1. Know Your Inspector’s Background, Experience, and Credentials

All agents should consider the inspection experience of the inspector they refer including how many inspections they have performed, their certifications, licenses, memberships, and how long they have been in this business. Why? Because all inspectors are not created equal. Most inspectors are contractors, but many of the best are not. Extensive training in the art of inspection or other code knowledge by far outweighs a contractor’s license, in my opinion. A properly trained individual who is well versed in all aspects of residential construction is critical to a well rounded inspector.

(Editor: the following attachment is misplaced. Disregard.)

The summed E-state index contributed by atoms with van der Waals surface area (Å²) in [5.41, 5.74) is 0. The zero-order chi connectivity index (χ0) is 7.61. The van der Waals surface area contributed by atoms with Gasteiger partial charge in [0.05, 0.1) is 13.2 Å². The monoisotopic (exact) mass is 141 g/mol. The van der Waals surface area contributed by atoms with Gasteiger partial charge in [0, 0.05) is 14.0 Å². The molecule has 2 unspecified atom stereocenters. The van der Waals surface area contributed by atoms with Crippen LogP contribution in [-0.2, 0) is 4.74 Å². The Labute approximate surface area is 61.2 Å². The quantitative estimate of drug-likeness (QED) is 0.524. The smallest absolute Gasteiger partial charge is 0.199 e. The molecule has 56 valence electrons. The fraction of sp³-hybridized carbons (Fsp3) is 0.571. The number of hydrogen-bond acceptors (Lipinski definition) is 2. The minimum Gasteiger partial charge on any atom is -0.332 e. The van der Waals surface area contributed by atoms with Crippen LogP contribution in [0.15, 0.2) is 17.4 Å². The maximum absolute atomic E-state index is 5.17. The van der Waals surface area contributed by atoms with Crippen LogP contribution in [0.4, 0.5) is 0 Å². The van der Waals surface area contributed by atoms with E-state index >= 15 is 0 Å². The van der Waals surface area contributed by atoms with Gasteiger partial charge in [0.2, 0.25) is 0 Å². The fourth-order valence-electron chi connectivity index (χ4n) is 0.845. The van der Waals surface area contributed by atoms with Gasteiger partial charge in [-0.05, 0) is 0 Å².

Although some states now require licensing for home inspectors California doesn’t. See California Business & Professions Code §§ 7195 et seq. There are however, professional organizations which require experience and training before an individual can become a member. The two primary associations in California are the California Real Estate Inspection Association, www.creia.org, and the American Society of Home Inspectors, www.ashi.org. Consider referring an inspector who is affiliated with one of these organizations.

Also consider the inspector’s relationship to their company. Are they the owner or just an employee? This is important because in my mind and my experience, an owner of a home inspection business cares deeply about their work and reports they produce because they are concerned about potential liability. However, an employee may not perform as well as an owner-operator because they have less at stake.

2. Does Your Inspector Have Errors & Omissions (E&O) Insurance?